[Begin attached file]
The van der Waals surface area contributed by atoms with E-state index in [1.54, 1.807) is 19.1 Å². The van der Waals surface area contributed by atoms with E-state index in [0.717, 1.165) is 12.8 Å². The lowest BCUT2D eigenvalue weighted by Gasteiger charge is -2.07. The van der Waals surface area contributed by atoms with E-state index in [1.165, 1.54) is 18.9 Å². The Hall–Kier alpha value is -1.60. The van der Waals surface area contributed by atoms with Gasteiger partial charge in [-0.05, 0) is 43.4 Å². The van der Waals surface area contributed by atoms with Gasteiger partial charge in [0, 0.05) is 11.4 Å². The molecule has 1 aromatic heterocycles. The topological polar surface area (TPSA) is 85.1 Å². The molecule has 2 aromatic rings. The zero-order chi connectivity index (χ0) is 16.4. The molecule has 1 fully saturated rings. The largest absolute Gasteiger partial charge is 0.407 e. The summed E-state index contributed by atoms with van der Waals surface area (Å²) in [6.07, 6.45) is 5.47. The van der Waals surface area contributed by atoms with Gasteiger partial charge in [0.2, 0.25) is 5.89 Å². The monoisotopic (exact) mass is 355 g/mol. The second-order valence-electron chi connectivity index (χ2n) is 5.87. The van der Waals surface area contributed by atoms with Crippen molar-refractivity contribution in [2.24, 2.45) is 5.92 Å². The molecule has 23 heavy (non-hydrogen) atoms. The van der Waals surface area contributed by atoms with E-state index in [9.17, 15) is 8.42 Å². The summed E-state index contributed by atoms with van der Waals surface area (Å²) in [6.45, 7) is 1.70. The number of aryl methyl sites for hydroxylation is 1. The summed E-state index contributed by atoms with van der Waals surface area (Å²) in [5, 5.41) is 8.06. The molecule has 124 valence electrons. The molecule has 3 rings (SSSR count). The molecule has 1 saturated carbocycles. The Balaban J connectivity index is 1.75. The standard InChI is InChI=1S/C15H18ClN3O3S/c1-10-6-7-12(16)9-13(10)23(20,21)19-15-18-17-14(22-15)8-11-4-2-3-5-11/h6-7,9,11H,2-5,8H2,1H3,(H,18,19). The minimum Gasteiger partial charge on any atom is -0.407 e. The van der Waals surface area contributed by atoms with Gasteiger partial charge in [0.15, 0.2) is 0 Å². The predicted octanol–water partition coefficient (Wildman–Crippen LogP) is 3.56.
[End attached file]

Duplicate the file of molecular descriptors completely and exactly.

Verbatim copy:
The van der Waals surface area contributed by atoms with E-state index in [1.54, 1.807) is 19.1 Å². The van der Waals surface area contributed by atoms with E-state index in [0.717, 1.165) is 12.8 Å². The lowest BCUT2D eigenvalue weighted by Gasteiger charge is -2.07. The van der Waals surface area contributed by atoms with E-state index in [1.165, 1.54) is 18.9 Å². The Hall–Kier alpha value is -1.60. The van der Waals surface area contributed by atoms with Gasteiger partial charge in [-0.05, 0) is 43.4 Å². The van der Waals surface area contributed by atoms with Gasteiger partial charge in [0, 0.05) is 11.4 Å². The molecule has 1 aromatic heterocycles. The topological polar surface area (TPSA) is 85.1 Å². The molecule has 2 aromatic rings. The zero-order chi connectivity index (χ0) is 16.4. The molecule has 1 fully saturated rings. The largest absolute Gasteiger partial charge is 0.407 e. The summed E-state index contributed by atoms with van der Waals surface area (Å²) in [6.07, 6.45) is 5.47. The van der Waals surface area contributed by atoms with Gasteiger partial charge in [0.2, 0.25) is 5.89 Å². The monoisotopic (exact) mass is 355 g/mol. The second-order valence-electron chi connectivity index (χ2n) is 5.87. The van der Waals surface area contributed by atoms with Crippen molar-refractivity contribution in [2.24, 2.45) is 5.92 Å². The molecule has 23 heavy (non-hydrogen) atoms. The van der Waals surface area contributed by atoms with E-state index in [9.17, 15) is 8.42 Å². The summed E-state index contributed by atoms with van der Waals surface area (Å²) in [6.45, 7) is 1.70. The number of aryl methyl sites for hydroxylation is 1. The summed E-state index contributed by atoms with van der Waals surface area (Å²) in [5, 5.41) is 8.06. The molecule has 124 valence electrons. The molecule has 3 rings (SSSR count). The molecule has 1 saturated carbocycles. The Balaban J connectivity index is 1.75. The standard InChI is InChI=1S/C15H18ClN3O3S/c1-10-6-7-12(16)9-13(10)23(20,21)19-15-18-17-14(22-15)8-11-4-2-3-5-11/h6-7,9,11H,2-5,8H2,1H3,(H,18,19). The minimum Gasteiger partial charge on any atom is -0.407 e. The van der Waals surface area contributed by atoms with Gasteiger partial charge in [0.15, 0.2) is 0 Å². The predicted octanol–water partition coefficient (Wildman–Crippen LogP) is 3.56.